• In 2016, you’ve added another 1,000 readers and write another 4 books. And those 1,000 new readers want to go back and get your “old” books, which a publisher wouldn’t even advertise anymore. So that’s 1,000×4 plus 2,000×4 equals 12,000 books sold. Dude. That’s a 300% increase and you still only have 2,000 hardcore RonFans. You just grossed $25,800. You’re off the dollar menu!
  • In 2017, you’ve added another 1,000 readers, bless their nerdy hearts, and written another 4 books. You know the drill. They’ll want those 8 books they missed from ’15 and ’16. So that’s 1,000×12 plus 2,000×4 equals 20,000 books. Give yourself a high-five. You’ve grossed $43,000. Order lunch in.
  • In 2018, you’ve added another 1,000 readers and another 4 books. Okay, this is getting hard, but stick with me, I got an A in differential equations. That gives us 1,000×16 plus 3,000×4 equals 28,000 books. You grossed $60,200. Send your husband to pick up lunch and grab a bottle of wine.
  • In 2019, another 1000 readers and another 4 books. 1,000×20 plus 4,000×4. That’s $68,800.

That’s after five years, my wonder-writers. And with only 5,000 fans. A big publisher wouldn’t consider 5,000 fans worth their editing time. And they shouldn’t. It costs a lot of clams to print books. But for you, with no overhead (except for the wine), they’re gold.

Yes, I know I said I wanted $100,000. But I also plan on writing six books per year. Or it may take me longer to reach my goal. In the meantime, all that extra cash is paying off the house and other debt so I can slip into full-time writing without fear (PLEASE pay off your debts first).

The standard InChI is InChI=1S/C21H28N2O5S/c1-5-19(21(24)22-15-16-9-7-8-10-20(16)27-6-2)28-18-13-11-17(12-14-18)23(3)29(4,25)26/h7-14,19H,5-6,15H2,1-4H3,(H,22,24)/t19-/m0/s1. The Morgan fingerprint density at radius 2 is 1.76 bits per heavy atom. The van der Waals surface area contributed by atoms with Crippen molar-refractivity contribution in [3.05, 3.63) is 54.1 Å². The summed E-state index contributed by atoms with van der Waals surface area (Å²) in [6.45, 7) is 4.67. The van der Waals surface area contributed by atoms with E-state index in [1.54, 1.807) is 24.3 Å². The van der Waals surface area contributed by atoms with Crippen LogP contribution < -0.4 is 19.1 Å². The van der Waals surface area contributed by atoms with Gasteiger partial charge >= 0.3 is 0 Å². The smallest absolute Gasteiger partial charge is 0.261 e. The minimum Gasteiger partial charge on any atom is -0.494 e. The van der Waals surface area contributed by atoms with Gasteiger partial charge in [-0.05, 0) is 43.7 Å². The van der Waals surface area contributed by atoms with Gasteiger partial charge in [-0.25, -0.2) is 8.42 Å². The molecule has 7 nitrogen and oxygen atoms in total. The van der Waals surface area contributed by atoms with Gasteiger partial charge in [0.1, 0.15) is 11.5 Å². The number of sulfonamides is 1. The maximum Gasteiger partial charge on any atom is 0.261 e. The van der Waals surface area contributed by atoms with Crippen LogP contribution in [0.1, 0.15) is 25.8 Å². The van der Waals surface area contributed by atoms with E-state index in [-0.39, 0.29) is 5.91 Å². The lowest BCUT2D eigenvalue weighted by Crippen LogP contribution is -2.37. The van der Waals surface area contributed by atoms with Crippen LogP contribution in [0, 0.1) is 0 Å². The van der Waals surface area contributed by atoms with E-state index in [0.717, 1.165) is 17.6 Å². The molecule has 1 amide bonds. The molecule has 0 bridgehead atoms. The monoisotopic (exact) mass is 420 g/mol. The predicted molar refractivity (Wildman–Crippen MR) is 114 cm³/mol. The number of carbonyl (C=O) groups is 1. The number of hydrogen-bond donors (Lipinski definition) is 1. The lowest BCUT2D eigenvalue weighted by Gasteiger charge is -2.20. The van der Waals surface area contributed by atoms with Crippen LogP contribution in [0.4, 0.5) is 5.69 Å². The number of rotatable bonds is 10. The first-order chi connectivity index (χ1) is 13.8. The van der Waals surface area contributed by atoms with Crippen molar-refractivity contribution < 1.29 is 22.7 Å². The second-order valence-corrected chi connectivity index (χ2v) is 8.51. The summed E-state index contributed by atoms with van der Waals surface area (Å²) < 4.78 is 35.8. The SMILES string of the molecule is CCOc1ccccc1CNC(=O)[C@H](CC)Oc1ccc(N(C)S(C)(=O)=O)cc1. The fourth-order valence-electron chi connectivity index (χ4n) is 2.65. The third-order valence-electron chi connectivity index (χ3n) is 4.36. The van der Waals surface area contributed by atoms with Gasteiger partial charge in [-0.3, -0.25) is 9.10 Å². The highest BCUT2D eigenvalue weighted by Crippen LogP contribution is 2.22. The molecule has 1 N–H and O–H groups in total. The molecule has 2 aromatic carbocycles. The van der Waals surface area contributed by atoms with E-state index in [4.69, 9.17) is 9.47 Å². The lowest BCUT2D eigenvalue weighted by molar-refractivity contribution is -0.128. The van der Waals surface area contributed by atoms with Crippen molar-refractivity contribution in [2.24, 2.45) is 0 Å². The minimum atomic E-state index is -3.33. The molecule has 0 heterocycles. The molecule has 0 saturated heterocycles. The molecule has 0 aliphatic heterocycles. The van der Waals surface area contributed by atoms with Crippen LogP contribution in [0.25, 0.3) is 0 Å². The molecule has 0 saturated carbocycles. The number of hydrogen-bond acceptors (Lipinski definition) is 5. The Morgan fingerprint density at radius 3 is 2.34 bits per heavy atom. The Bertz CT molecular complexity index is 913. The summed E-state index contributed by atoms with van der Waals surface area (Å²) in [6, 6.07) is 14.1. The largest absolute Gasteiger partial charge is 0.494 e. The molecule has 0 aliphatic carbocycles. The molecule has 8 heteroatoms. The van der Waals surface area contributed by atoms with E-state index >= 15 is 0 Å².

So go ahead. Pick your numbers: How much can you live on? How many books can you write per year? What’s your selling point? These are all averages, of course, but should prove to you that this is possible.

By the way, here’s why you’ll have 5,000 rabid fans. Because you’re not hindered by gatekeepers who want to sell huge numbers, you can write to your niche. Wanna write about Amish Zombie Cowboys? Or how about Apocalyptic Romance? Hmm…maybe even kids who find out they’re Fallen Angels…oh, wait, that one’s taken. Pick your niche. I guarantee you that there are 5,000 people out there dying for your brand of weirdness.

So run the numbers. Tell me what you came up with. I’d love to hear from you!

And be sure to sign up for the newsletter so you can get each episode of #AngelWarz free. Once Gina and I bundle them at the end of the year, they ain’t free no more.

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Last Updated on: July 29th, 2014 at 1:56 pm, by Ron


Written by Ron

Just about everything I believe has been shaped by the written word. But books don't force a belief; they stir the imagination so that you, the reader, eventually draw your own conclusions. We grow richer in spirit when we read, deeper in our understanding of the universe and our role in it. That's why I read. That's why I write. To offer you a bit of myself. Come along on my journey, won't you? There's plenty of room.